Brussels (Brussels Morning) Two Russian cosmonauts stepped outside the confines of the International Space Station (ISS) on Wednesday, to clear the way for the planned arrival of a new Russian laboratory at the station, the latest module scheduled to be added to the venerable orbital habitat.
The spacewalk is the first for both Oleg Novitsky and Pyotr Dubrov, who arrived on the ISS in April. Novitsky and Dubrov suited up and started work on the Pirs docking compartment, an aged Russian module which will be disposed of later this year by detaching it from the station together with a Progress automated cargo ship, and set on course to burn up in the atmosphere.
The retirement of the Pirs is the final on-station preparation for the arrival of the Nauka Multipurpose Laboratory Module (MLM), scheduled to arrive later this year as the final Russian laboratory to merge with the 22-year old station.
Russia’s space agency Roscosmos faced more than a decade of obstacles and challenges in preparing the Nauka module for space. The launch was initially planned for 2007, but a series of production and testing problems caused delays which lasted years. While awaiting launch, warranties expired on several of its components, causing further delays as components had to be replaced and re-tested.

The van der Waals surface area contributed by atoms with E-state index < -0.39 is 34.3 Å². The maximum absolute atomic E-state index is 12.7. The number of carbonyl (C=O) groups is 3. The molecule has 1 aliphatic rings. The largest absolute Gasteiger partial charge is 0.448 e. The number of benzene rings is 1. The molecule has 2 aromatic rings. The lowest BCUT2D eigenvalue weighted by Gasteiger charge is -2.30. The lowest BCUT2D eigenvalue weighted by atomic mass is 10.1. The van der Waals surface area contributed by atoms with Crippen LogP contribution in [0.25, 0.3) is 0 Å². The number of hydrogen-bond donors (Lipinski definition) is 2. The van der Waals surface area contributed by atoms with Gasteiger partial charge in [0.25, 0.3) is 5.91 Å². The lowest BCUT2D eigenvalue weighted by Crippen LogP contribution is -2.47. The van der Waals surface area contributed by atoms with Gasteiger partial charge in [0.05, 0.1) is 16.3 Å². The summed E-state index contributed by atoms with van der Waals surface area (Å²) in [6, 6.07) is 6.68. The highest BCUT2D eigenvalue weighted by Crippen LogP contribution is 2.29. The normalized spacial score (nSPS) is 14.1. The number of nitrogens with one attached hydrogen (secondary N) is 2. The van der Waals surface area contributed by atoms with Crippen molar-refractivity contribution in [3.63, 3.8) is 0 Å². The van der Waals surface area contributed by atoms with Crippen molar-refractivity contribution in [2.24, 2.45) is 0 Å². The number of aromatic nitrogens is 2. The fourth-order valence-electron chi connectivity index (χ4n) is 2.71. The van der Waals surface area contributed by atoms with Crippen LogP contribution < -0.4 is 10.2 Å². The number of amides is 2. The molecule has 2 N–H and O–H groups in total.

The planned launch, scheduled for 15 July this year, is close to the warranty expiration of a number of its critical systems, and a delayed launch could easily cause further delays or complete cancellation of the mission.
Despite rising tensions between Western nations and Russia, scientific cooperation on the ISS continues uninterrupted, as the EU, the US and Russia move ahead pragmatically, keeping space exploration separate from more earth-bound daily political differences, although there are hints that even this cooperation could be nearing its end.
In April this year, deputy Prime Minister Yury Borisov said that Russia must withdraw from the station by 2025 at the latest, citing concerns over the overall state of the station. “We can’t risk the lives of our cosmonauts”, he said. “The structure and the metal are getting old, and it can lead to irreversible consequences, to catastrophe”. Roscosmos is reportedly working on its own, independent space station to be launched in 2025.
Despite ongoing cooperation with the European Space Agency (ESA) in the upcoming Mars mission, Russia is turning towards China increasingly as a key ally in space exploration, as the two plan to initiate a joint Moon exploration push.